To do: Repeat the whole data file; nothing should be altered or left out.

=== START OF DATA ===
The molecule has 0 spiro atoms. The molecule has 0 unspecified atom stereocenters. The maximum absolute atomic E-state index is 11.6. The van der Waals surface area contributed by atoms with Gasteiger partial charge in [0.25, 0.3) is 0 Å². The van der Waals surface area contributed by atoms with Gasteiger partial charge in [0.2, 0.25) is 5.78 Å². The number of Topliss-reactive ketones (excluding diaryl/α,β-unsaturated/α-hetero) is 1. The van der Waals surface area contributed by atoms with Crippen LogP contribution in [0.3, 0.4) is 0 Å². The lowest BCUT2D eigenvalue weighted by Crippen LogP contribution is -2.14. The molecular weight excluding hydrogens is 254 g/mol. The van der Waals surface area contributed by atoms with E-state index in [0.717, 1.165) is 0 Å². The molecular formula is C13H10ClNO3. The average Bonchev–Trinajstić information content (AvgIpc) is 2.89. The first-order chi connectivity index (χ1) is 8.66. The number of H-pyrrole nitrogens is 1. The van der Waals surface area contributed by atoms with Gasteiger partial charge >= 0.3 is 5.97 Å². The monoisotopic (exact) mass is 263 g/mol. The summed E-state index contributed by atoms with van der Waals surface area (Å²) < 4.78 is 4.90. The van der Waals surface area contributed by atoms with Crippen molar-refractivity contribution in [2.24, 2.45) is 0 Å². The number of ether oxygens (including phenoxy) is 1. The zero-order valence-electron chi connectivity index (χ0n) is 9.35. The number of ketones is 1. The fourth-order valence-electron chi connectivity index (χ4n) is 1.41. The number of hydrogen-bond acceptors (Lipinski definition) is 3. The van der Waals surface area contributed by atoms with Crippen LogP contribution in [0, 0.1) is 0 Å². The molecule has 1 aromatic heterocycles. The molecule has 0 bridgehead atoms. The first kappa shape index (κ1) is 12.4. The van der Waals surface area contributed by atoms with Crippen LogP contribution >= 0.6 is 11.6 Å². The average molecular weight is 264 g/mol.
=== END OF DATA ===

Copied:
The molecule has 0 spiro atoms. The molecule has 0 unspecified atom stereocenters. The maximum absolute atomic E-state index is 11.6. The van der Waals surface area contributed by atoms with Gasteiger partial charge in [0.25, 0.3) is 0 Å². The van der Waals surface area contributed by atoms with Gasteiger partial charge in [0.2, 0.25) is 5.78 Å². The number of Topliss-reactive ketones (excluding diaryl/α,β-unsaturated/α-hetero) is 1. The van der Waals surface area contributed by atoms with Crippen LogP contribution in [0.3, 0.4) is 0 Å². The lowest BCUT2D eigenvalue weighted by Crippen LogP contribution is -2.14. The molecular weight excluding hydrogens is 254 g/mol. The van der Waals surface area contributed by atoms with E-state index in [0.717, 1.165) is 0 Å². The molecular formula is C13H10ClNO3. The average Bonchev–Trinajstić information content (AvgIpc) is 2.89. The first-order chi connectivity index (χ1) is 8.66. The number of H-pyrrole nitrogens is 1. The van der Waals surface area contributed by atoms with Gasteiger partial charge >= 0.3 is 5.97 Å². The monoisotopic (exact) mass is 263 g/mol. The summed E-state index contributed by atoms with van der Waals surface area (Å²) < 4.78 is 4.90. The van der Waals surface area contributed by atoms with Crippen molar-refractivity contribution in [2.24, 2.45) is 0 Å². The number of ether oxygens (including phenoxy) is 1. The zero-order valence-electron chi connectivity index (χ0n) is 9.35. The number of ketones is 1. The fourth-order valence-electron chi connectivity index (χ4n) is 1.41. The number of hydrogen-bond acceptors (Lipinski definition) is 3. The van der Waals surface area contributed by atoms with Crippen LogP contribution in [0, 0.1) is 0 Å². The molecule has 1 aromatic heterocycles. The molecule has 0 bridgehead atoms. The first kappa shape index (κ1) is 12.4. The van der Waals surface area contributed by atoms with Crippen LogP contribution >= 0.6 is 11.6 Å². The average molecular weight is 264 g/mol.